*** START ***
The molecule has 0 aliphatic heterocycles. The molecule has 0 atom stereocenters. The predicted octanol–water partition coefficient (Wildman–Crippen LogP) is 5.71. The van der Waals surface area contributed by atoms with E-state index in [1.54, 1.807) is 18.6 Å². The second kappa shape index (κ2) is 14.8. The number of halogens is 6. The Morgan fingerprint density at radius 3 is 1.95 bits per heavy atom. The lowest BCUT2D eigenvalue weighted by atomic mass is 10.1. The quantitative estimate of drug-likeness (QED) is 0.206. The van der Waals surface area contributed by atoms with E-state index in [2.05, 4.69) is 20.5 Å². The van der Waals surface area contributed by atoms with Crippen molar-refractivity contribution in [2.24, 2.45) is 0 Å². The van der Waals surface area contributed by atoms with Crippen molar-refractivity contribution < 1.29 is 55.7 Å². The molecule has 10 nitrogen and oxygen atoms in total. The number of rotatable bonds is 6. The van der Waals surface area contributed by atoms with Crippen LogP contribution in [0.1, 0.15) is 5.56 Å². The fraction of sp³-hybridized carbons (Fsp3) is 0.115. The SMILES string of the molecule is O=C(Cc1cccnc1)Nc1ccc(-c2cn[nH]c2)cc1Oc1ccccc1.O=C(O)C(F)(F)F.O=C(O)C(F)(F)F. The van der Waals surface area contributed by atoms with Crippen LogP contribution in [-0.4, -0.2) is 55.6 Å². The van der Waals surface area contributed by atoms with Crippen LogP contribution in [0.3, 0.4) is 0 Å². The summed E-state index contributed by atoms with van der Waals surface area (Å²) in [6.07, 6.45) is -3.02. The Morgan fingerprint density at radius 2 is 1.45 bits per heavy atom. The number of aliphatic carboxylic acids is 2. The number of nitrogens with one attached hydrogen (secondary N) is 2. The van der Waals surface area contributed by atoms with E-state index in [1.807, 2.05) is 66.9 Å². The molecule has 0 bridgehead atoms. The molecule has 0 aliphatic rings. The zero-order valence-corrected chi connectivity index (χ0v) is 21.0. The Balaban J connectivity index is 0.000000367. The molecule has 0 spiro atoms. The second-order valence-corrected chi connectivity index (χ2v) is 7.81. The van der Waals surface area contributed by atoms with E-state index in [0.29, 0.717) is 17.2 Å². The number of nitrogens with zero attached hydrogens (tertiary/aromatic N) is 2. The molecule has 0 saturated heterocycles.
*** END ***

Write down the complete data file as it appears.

The molecule has 0 aliphatic heterocycles. The molecule has 0 atom stereocenters. The predicted octanol–water partition coefficient (Wildman–Crippen LogP) is 5.71. The van der Waals surface area contributed by atoms with E-state index in [1.54, 1.807) is 18.6 Å². The second kappa shape index (κ2) is 14.8. The number of halogens is 6. The Morgan fingerprint density at radius 3 is 1.95 bits per heavy atom. The lowest BCUT2D eigenvalue weighted by atomic mass is 10.1. The quantitative estimate of drug-likeness (QED) is 0.206. The van der Waals surface area contributed by atoms with E-state index in [2.05, 4.69) is 20.5 Å². The van der Waals surface area contributed by atoms with Crippen molar-refractivity contribution in [2.24, 2.45) is 0 Å². The van der Waals surface area contributed by atoms with Crippen molar-refractivity contribution < 1.29 is 55.7 Å². The molecule has 10 nitrogen and oxygen atoms in total. The number of rotatable bonds is 6. The van der Waals surface area contributed by atoms with Crippen LogP contribution in [0.1, 0.15) is 5.56 Å². The fraction of sp³-hybridized carbons (Fsp3) is 0.115. The SMILES string of the molecule is O=C(Cc1cccnc1)Nc1ccc(-c2cn[nH]c2)cc1Oc1ccccc1.O=C(O)C(F)(F)F.O=C(O)C(F)(F)F. The van der Waals surface area contributed by atoms with Crippen LogP contribution in [-0.4, -0.2) is 55.6 Å². The van der Waals surface area contributed by atoms with Crippen LogP contribution in [0.3, 0.4) is 0 Å². The summed E-state index contributed by atoms with van der Waals surface area (Å²) in [6.07, 6.45) is -3.02. The Morgan fingerprint density at radius 2 is 1.45 bits per heavy atom. The number of aliphatic carboxylic acids is 2. The number of nitrogens with one attached hydrogen (secondary N) is 2. The van der Waals surface area contributed by atoms with E-state index in [1.807, 2.05) is 66.9 Å². The molecule has 0 bridgehead atoms. The molecule has 0 aliphatic rings. The zero-order valence-corrected chi connectivity index (χ0v) is 21.0. The Balaban J connectivity index is 0.000000367. The molecule has 0 spiro atoms. The second-order valence-corrected chi connectivity index (χ2v) is 7.81. The van der Waals surface area contributed by atoms with E-state index in [0.29, 0.717) is 17.2 Å². The number of nitrogens with zero attached hydrogens (tertiary/aromatic N) is 2. The molecule has 0 saturated heterocycles.